Crucial talks in battle to stop strike chaos at airports

Crucial talks will be held today aimed at averting the threat of strikes by airport workers which could cause travel chaos for holidaymakers before the end of the school break.

Leaders of the Unite union will meet bosses from airport operators BAA in a bid to resolve a row over pay involving over 6,000 security staff, engineers and firefighters at six airports – Heathrow, Stansted, Southampton, Glasgow, Edinburgh and Aberdeen.

The talks, at the conciliation services Acas, follow a vote by Unite members in favour of industrial action in protest at a 1 per cent pay offer.

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Unite said its members had accepted a wage freeze last year and cooperated with changes to their pension scheme, so deserved a bigger pay rise.

The Spanish owners of BAA had also offered 0.5 per cent but this was conditional on changes to the firm's sickness agreement, said the union.

BAA said it was looking forward to the Acas meeting, adding: "We hope that we can quickly conclude an agreement, in the interests of the travelling public, our airlines and our staff, the majority of whom did not vote for a strike."

Around half of the 6,000 workers balloted by Unite voted, with 74.1 per cent of those who did opting for strike action.

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Leaders of Unite are due to meet shop stewards to decide their next move, which could lead to strike dates being announced unless there is a breakthrough at the Acas talks.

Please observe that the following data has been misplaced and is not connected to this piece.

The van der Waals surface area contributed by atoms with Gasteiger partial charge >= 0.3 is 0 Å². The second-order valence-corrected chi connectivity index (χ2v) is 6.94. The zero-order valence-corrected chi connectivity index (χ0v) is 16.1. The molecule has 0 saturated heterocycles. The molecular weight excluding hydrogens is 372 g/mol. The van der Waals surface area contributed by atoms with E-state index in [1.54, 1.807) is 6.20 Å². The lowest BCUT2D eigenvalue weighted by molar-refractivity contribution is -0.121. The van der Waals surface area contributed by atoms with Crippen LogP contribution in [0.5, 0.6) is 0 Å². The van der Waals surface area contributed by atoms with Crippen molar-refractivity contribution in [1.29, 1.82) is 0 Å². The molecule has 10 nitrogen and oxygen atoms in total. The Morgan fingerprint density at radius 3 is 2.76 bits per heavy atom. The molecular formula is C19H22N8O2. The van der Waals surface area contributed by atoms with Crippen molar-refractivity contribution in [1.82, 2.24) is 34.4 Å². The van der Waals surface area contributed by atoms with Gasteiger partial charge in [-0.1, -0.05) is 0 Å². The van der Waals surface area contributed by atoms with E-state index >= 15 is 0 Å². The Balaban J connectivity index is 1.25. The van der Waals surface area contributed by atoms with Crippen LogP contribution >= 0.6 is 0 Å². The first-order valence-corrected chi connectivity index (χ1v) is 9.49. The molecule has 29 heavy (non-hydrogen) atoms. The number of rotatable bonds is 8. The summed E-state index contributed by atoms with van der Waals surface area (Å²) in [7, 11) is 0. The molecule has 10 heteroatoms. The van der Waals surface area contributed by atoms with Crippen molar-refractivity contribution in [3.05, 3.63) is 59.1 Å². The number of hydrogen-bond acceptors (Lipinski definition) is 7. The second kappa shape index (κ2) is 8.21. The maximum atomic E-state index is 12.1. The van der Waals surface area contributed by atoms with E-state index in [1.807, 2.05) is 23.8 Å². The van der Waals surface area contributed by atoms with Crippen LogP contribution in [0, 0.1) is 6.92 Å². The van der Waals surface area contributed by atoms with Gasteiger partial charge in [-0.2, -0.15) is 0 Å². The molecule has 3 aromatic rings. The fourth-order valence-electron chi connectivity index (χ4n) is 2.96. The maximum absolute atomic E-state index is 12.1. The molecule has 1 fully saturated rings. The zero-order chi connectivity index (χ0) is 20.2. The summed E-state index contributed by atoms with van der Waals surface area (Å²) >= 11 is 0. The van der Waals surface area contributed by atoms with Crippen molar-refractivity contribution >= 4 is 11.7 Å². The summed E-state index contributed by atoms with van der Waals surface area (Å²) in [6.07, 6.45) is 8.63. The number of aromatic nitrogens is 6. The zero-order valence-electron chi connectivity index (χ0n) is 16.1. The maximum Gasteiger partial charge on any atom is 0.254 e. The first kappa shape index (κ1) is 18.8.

Unite said the airports would close down if strikes went ahead which would hit the travel plans of millions of holidaymakers and other passengers.

The union would have to give seven days notice of any industrial action, so strikes could be held before the end of the school holidays.

Meanwhile, thousands of British Airways baggage handlers, check-in workers and other ground staff will start voting today on whether to accept savings and job losses as part of the loss-making airline's plans to cut costs.

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The GMB and Unite have reached agreement in principle with BA regarding staffing

and working arrangements and will recommend that around 3,000 accept the deal, which involves 500 voluntary jobs losses, with 200 staff having already left, and a one-year pay freeze.

The long-running BA cabin crew dispute remains deadlocked, with further talks expected this week, although with little sign of a breakthrough.